That’s putting it mildly. Some engineers proposed releasing billions of metal-coated balloons to filter out the sun. Others want to launch “orbiting deflection systems” — monumental mirrored satellites — to shield ourselves from solar radiation. More-modest suggestions included erecting skyscraper-size “scrubbers” in cities across America to reduce carbon dioxide or using marine algae to absorb it. Or how about deploying a fleet of oceangoing whisks to churn up sea foam and spray it into the atmosphere, increasing cloud cover and cooling the planet?
If many of the ideas sound absurd, that’s because they are. Shepherd argues that we need to evaluate — and in some cases toss out — such options as soon as possible. Otherwise, politicians may be tempted to postpone action on global warming, waiting for technology to bail us out.
In fact, the world’s leading scientists agree that it’s already too late to halt global warming entirely. “We can’t prevent some damage,” says Stephen Schneider, co-director of the Center for Environmental Science and Policy at Stanford University. Even if we were to magically end CO2 emissions tomorrow, the gases that we’ve already unleashed will continue to raise temperatures for another 150 years. “That’s unpreventable,” Schneider says.
By starting now, however, we can still prevent many of the more catastrophic effects of global warming. If we’re ambitious, we may be able to keep the concentration of carbon in the atmosphere below 450 parts per million — only 70 ppm higher than today. That should be enough, scientists say, to prevent the Greenland and West Antarctic ice sheets from melting and eventually submerging the world’s coastal areas.
Much of the industrialized world is already taking action. Even though the Bush administration withdrew from the Kyoto treaty, Europe is moving ahead with one of its central planks. Starting in 2005, firm limits will be placed on the total amount of carbon dioxide that can be released into the atmosphere. Industries that reduce their emissions can then “trade” their unused limits to other businesses like a commodity. That creates a financial incentive to curb pollution — and pushes industry and government alike to seek out cleaner forms of energy. In 2003, the world invested $9 billion in wind power. Germany now generates twice as much energy from wind as the United States, and Spain will soon surpass us.
But limiting global warming will take a combination of aggressive policies — and the full participation of the United States. “The United States emits something like one-fourth of the world’s carbon dioxide,” says King, the British science adviser. “There’s little doubt we need American leadership.” Increasing fuel standards is essential: Cars, trucks, ships and airplanes account for almost a third of global emissions. Planting more forests would help absorb carbon in the atmosphere — China is currently spending $8 billion to plant nearly 9 million acres of new trees. Even a little energy efficiency would help: The amount of energy burned by 9 million American homes could power 19 million in Europe. Ultimately, though, putting the brakes on global warming will mean shifting to energy sources that are less destructive to the atmosphere. Even Gov. Arnold Schwarzenegger, the world’s most famous Hummer fan, has called for investment in a “hydrogen highway” in California, paving the way for CO2-free cars.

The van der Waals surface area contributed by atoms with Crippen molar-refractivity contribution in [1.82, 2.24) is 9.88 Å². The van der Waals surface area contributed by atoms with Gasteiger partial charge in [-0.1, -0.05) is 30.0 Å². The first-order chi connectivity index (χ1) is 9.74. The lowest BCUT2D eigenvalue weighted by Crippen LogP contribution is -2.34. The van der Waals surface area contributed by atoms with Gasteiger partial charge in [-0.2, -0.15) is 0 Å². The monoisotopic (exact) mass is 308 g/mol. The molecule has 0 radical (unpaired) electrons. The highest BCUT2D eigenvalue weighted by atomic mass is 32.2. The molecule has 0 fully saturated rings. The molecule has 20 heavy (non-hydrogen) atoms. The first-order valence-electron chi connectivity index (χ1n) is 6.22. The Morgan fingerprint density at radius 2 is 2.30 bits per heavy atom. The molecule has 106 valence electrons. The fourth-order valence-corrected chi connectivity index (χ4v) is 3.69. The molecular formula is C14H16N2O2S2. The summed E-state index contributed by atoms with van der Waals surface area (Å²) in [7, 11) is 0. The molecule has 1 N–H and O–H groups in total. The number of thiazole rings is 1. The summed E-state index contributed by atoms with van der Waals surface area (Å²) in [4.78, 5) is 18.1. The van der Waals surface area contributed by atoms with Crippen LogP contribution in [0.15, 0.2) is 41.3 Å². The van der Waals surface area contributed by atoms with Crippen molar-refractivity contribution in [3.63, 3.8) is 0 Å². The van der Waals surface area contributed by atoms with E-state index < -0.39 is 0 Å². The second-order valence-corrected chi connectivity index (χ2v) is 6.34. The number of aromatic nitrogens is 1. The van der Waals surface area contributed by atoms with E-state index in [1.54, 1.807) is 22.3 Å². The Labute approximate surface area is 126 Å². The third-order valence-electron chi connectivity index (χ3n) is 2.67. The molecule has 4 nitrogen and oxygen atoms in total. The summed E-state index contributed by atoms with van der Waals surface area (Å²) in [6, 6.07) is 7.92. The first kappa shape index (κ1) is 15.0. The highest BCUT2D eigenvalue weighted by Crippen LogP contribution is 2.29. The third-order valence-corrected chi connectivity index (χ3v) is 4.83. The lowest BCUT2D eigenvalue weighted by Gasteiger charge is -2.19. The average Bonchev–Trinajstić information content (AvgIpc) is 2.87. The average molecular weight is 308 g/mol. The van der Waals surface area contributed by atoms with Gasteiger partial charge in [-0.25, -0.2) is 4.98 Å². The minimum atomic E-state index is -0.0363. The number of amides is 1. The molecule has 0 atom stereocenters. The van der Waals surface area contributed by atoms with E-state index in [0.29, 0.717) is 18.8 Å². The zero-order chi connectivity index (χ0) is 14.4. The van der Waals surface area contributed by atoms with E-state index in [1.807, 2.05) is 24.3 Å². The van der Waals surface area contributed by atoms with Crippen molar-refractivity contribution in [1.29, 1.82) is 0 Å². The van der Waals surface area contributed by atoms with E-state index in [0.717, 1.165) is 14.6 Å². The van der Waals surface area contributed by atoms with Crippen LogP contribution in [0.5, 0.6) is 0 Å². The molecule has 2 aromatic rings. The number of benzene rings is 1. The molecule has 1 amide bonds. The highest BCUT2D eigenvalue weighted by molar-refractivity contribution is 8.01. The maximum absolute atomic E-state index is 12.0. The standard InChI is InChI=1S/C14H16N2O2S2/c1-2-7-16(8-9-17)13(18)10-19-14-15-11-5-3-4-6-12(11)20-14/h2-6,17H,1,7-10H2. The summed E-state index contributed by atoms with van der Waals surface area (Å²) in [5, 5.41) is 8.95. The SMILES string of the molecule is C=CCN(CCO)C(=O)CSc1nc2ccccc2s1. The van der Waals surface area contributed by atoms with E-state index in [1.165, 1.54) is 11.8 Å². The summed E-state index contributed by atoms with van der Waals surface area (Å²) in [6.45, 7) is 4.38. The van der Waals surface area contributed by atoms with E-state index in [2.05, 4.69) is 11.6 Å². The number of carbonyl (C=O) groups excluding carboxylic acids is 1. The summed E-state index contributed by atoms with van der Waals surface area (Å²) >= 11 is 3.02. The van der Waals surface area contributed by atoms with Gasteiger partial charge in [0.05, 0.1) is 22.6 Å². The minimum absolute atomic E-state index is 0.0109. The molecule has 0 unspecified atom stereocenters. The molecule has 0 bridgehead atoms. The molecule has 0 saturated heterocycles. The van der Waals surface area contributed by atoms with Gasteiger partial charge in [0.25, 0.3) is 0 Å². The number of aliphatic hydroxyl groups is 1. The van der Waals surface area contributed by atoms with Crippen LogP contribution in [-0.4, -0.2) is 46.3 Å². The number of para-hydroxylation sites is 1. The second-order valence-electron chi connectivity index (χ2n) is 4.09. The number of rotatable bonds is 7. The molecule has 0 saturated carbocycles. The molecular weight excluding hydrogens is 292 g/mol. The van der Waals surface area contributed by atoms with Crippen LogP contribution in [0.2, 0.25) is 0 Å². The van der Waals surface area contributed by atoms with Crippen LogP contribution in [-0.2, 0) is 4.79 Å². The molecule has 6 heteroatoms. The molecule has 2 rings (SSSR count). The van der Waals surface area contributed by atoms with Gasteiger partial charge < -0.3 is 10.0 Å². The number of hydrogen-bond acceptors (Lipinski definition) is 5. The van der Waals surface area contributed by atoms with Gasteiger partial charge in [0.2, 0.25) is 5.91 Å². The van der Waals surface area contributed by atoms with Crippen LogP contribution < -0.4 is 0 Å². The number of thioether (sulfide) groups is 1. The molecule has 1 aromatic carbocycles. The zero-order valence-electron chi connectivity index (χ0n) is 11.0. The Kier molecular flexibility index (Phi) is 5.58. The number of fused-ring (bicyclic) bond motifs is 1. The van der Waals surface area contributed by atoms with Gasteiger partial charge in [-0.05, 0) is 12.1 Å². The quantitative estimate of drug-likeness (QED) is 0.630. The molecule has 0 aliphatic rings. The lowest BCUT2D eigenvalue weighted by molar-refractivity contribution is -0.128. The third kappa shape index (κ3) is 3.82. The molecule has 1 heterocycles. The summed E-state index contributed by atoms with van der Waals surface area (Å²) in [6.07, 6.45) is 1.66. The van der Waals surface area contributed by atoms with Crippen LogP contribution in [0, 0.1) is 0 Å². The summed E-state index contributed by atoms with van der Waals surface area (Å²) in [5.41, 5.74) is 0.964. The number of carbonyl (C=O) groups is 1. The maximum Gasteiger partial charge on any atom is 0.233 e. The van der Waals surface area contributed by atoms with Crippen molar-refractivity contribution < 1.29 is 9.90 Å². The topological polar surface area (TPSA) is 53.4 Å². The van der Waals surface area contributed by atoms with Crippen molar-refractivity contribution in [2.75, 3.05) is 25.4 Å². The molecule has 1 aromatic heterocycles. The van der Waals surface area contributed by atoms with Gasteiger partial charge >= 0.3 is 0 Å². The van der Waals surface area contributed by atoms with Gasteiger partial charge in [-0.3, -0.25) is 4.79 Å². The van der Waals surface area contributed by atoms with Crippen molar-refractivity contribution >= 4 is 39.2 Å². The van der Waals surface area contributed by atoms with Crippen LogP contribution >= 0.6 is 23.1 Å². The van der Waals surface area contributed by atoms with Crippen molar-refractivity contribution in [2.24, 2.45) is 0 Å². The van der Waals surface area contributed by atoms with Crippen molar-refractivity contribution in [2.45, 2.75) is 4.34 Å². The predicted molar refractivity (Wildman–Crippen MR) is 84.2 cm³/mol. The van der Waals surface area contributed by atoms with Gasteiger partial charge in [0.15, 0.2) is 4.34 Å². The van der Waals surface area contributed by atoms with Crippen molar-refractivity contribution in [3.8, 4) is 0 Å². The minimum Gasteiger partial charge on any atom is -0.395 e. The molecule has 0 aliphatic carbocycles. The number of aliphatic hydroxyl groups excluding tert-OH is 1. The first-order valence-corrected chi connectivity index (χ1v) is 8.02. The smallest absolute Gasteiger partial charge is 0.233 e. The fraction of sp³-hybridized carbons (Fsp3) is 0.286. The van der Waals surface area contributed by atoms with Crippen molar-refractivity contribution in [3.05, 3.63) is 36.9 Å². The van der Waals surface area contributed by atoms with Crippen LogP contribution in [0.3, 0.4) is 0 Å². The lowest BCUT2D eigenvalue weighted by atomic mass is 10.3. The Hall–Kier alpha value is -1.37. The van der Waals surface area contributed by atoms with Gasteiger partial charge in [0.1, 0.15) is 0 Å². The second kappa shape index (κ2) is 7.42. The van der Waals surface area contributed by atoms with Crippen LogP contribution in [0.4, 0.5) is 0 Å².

“We don’t have to do it all overnight,” Schneider says. “It’s a problem we can fix by a whole series of consistent and increasingly small steps. We can get there over a generation.” The problem is, the Bush administration refuses to acknowledge that humans are changing the climate, let alone mount a full-scale campaign to head off disaster. “They do not have a credible plan, either domestically or internationally, for addressing the problem,” says Michael Oppenheimer, a climatologist at Princeton University. They argue that they don’t want to address global warming, he says, “because the science is shaky. And that approach is indefensible, because the science isn’t shaky.”
Even when moderates in Congress have tried to fashion a compromise on global warming, Bush has stood in their way. Senators John McCain of Arizona and Joe Lieberman of Connecticut joined forces last year to introduce a measure that would have capped carbon emissions well below the Kyoto levels and allowed industries to trade pollution rights. “Every day there is no action on this issue,” McCain warned, “the more serious the consequences will be.” But the White House opposed the plan, claiming it would cost $106 billion to implement — even though the EPA put the price tag at only $2 billion. The bill lost by twelve votes.
On a recent morning at Stanford University, the cool air hangs heavy in the palm and eucalyptus trees on the sprawling campus — a welcome relief from another record heat wave in the Bay Area. Stephen Schneider is hard at work in a concrete laboratory complex near the Rodin sculpture garden. His office, like his hair, is a perfect academic catastrophe. Few people have done more to awaken the world to the realities of global warming than Schneider, the recipient of a MacArthur “genius” grant. He knows that measures such as the one proposed by McCain and Lieberman won’t stop global warming, but they would at least slow it down. And that’s not nothing.
“Slowing it down matters,” Schneider says. “The faster and harder you push on the ecological system, the more harm to nature — and the more the likelihood of surprise.”
What kind of surprises?
Schneider considers the question. “If you had asked me one year ago how many people could have died in France by the most exaggerated heat wave — souped up by global warming — that I could imagine, I would have looked at Chicago in 1995,” he says. That year, a similar heat wave killed several hundred people. “I would have said 500 — max,” Schneider says, shaking his head. “And I would have been off by a factor of thirty.
“I’m talking about nasty surprises,” he adds. “Are there more of those lurking? Undoubtedly.”